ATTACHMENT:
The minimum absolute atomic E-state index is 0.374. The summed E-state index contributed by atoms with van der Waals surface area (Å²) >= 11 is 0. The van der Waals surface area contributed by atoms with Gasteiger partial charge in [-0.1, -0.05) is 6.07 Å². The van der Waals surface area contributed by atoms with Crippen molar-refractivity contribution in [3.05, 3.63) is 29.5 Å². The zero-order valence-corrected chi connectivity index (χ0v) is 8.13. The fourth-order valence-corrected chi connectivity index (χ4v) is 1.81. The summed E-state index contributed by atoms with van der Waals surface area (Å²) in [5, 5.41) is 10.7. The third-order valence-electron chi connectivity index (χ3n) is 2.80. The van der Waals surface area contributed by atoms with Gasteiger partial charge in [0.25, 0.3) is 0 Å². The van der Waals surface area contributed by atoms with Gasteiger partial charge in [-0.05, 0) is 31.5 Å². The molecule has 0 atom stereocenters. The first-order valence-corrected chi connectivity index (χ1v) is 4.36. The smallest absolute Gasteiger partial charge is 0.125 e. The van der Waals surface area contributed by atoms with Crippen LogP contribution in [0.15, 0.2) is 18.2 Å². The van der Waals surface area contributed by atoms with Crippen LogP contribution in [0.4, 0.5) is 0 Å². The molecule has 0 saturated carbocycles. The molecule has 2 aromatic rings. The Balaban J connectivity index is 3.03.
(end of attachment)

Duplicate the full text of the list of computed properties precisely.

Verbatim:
The minimum absolute atomic E-state index is 0.374. The summed E-state index contributed by atoms with van der Waals surface area (Å²) >= 11 is 0. The van der Waals surface area contributed by atoms with Gasteiger partial charge in [-0.1, -0.05) is 6.07 Å². The van der Waals surface area contributed by atoms with Crippen molar-refractivity contribution in [3.05, 3.63) is 29.5 Å². The zero-order valence-corrected chi connectivity index (χ0v) is 8.13. The fourth-order valence-corrected chi connectivity index (χ4v) is 1.81. The summed E-state index contributed by atoms with van der Waals surface area (Å²) in [5, 5.41) is 10.7. The third-order valence-electron chi connectivity index (χ3n) is 2.80. The van der Waals surface area contributed by atoms with Gasteiger partial charge in [0.25, 0.3) is 0 Å². The van der Waals surface area contributed by atoms with Gasteiger partial charge in [-0.05, 0) is 31.5 Å². The molecule has 0 atom stereocenters. The first-order valence-corrected chi connectivity index (χ1v) is 4.36. The smallest absolute Gasteiger partial charge is 0.125 e. The van der Waals surface area contributed by atoms with Crippen LogP contribution in [0.15, 0.2) is 18.2 Å². The van der Waals surface area contributed by atoms with Crippen LogP contribution in [0.4, 0.5) is 0 Å². The molecule has 0 saturated carbocycles. The molecule has 2 aromatic rings. The Balaban J connectivity index is 3.03.